Ontario Parenting & Contact Orders

Parenting orders are court orders that detail how divorced or separated parents are to handle decision-making responsibility and parenting time. They usually include a parenting time schedule.

Nonparents can get decision-making responsibility and contact orders if they care for a child whose parents are unavailable, unable or unwilling to provide care.

You'll need to apply for a parenting or contact order before the court can give you one.

Getting a court order isn't necessary if you reach an agreement with the other parent. The following are among the reasons you might want to get a court order:

  • You and your spouse cannot agree on decision-making responsibility and parenting time.
  • You worry the other parent won't make decisions in the best interest of the child.
  • You worry the other parent won't let you spend time with your children.
  • You worry the other parent will take the child out of the province without your permission.

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Temporary parenting orders

Temporary orders dictate who has decision-making responsibility and parenting time before your trial. They can also cover things like child support. The orders stay in effect until the court replaces them with other temporary orders or makes a final decision.

Though not all parents receive them, temporary orders are recommended because they get you answers early in the long legal process.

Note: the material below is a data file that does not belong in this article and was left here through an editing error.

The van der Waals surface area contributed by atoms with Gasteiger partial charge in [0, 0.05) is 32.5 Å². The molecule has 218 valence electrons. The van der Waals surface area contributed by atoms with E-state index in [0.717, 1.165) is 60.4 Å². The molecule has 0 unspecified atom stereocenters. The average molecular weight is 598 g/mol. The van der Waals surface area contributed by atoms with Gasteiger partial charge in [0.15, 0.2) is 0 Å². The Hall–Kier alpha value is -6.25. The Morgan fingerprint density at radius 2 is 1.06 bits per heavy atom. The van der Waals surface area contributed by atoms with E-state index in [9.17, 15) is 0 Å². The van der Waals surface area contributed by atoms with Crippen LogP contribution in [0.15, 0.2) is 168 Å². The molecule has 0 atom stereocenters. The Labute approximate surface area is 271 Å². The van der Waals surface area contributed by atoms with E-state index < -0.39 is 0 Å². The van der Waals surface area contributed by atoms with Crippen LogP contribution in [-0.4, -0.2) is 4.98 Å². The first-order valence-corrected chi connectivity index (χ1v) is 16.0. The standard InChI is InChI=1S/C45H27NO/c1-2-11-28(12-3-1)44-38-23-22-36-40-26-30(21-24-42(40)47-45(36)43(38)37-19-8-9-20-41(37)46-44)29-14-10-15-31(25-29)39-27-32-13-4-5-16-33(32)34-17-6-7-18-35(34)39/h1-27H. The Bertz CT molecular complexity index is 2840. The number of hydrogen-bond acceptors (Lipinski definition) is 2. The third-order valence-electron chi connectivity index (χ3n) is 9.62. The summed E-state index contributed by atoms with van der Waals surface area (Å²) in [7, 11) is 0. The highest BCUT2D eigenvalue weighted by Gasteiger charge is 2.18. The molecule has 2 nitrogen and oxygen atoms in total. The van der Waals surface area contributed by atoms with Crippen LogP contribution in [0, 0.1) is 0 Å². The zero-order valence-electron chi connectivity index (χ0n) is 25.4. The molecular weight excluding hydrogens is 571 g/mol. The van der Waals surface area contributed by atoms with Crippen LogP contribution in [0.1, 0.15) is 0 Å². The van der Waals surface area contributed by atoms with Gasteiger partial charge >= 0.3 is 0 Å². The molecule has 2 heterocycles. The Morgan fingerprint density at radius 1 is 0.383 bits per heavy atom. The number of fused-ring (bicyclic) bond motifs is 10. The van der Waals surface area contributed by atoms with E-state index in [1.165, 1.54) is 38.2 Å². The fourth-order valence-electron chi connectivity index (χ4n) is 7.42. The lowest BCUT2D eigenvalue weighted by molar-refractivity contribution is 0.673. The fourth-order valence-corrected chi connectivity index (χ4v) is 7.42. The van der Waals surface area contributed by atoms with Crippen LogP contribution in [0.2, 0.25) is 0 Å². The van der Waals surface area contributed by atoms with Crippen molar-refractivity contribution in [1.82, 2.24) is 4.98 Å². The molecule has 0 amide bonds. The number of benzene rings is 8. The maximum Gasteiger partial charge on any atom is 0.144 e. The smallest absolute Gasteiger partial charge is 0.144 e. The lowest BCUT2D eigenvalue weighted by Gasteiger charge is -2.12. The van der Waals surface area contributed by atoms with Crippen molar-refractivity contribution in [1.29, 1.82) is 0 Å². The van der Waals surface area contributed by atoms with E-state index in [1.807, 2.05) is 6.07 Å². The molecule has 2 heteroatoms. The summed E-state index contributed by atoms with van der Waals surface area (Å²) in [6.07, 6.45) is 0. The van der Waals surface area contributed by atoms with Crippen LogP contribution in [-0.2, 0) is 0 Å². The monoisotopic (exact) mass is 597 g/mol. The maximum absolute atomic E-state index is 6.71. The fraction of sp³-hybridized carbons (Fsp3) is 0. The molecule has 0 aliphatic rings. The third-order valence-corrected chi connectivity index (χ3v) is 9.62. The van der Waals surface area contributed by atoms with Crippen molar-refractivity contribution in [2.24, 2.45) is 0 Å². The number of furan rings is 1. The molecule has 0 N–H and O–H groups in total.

To get a temporary order, you need to bring a motion. You'll have to wait until after your case conference to bring a motion unless the matter is urgent or you agree with the other parent on the order.

The first step to bringing a motion is calling or going to the courthouse to ask the court clerk for a motion date. What you'll do next depends on whether you're requesting an urgent or nonurgent motion.

Bringing an urgent motion for a temporary order

You can bring an urgent motion any time after you open a case. Your situation must fall into one of the following categories:

  • The matter is urgent. (e.g., The other parent threatens to remove the child from the province.)
  • You will face hardship if you wait until after the case conference to address the issue. (e.g., You can't provide for your child's needs without child support.)
  • It's in the "interests of justice" that the issue is heard before the case conference.

Before the motion date, you'll need to serve and file an Affidavit (Form 35.1) to explain your situation in detail. You'll give a Confirmation of Motion to the court clerk at least three days before the motion to confirm your court date and what you're arguing about.